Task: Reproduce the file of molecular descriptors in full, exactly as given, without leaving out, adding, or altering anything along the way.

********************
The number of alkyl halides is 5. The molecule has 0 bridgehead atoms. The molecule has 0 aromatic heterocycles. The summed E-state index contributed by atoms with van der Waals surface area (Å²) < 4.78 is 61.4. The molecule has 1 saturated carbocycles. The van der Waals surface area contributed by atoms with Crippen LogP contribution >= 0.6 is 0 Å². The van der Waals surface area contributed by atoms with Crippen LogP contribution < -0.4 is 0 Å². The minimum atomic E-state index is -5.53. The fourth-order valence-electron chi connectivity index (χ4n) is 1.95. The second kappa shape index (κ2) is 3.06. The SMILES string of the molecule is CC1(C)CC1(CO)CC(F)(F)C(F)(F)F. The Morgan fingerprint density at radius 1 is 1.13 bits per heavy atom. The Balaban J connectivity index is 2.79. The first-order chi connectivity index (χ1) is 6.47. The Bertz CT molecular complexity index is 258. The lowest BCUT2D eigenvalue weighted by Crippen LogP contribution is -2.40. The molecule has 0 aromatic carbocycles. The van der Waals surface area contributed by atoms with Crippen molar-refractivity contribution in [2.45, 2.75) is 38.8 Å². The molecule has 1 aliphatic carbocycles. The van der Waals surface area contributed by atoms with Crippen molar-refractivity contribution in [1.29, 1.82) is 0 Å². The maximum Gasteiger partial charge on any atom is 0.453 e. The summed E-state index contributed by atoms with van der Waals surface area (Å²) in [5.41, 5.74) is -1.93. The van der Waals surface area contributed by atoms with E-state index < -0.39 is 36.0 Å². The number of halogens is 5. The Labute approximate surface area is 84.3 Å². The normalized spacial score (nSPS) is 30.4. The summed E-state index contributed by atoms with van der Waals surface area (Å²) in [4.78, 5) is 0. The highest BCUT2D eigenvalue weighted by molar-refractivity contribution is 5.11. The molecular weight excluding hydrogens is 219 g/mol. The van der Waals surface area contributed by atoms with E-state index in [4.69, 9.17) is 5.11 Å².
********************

The number of alkyl halides is 5. The molecule has 0 bridgehead atoms. The molecule has 0 aromatic heterocycles. The summed E-state index contributed by atoms with van der Waals surface area (Å²) < 4.78 is 61.4. The molecule has 1 saturated carbocycles. The van der Waals surface area contributed by atoms with Crippen LogP contribution >= 0.6 is 0 Å². The van der Waals surface area contributed by atoms with Crippen LogP contribution < -0.4 is 0 Å². The minimum atomic E-state index is -5.53. The fourth-order valence-electron chi connectivity index (χ4n) is 1.95. The second kappa shape index (κ2) is 3.06. The SMILES string of the molecule is CC1(C)CC1(CO)CC(F)(F)C(F)(F)F. The Morgan fingerprint density at radius 1 is 1.13 bits per heavy atom. The Balaban J connectivity index is 2.79. The first-order chi connectivity index (χ1) is 6.47. The Bertz CT molecular complexity index is 258. The lowest BCUT2D eigenvalue weighted by Crippen LogP contribution is -2.40. The molecule has 0 aromatic carbocycles. The van der Waals surface area contributed by atoms with Crippen molar-refractivity contribution in [2.45, 2.75) is 38.8 Å². The molecule has 1 aliphatic carbocycles. The van der Waals surface area contributed by atoms with Crippen molar-refractivity contribution in [1.29, 1.82) is 0 Å². The maximum Gasteiger partial charge on any atom is 0.453 e. The summed E-state index contributed by atoms with van der Waals surface area (Å²) in [5.41, 5.74) is -1.93. The van der Waals surface area contributed by atoms with E-state index < -0.39 is 36.0 Å². The number of halogens is 5. The Labute approximate surface area is 84.3 Å². The normalized spacial score (nSPS) is 30.4. The summed E-state index contributed by atoms with van der Waals surface area (Å²) in [4.78, 5) is 0. The highest BCUT2D eigenvalue weighted by molar-refractivity contribution is 5.11. The molecular weight excluding hydrogens is 219 g/mol. The van der Waals surface area contributed by atoms with E-state index in [4.69, 9.17) is 5.11 Å².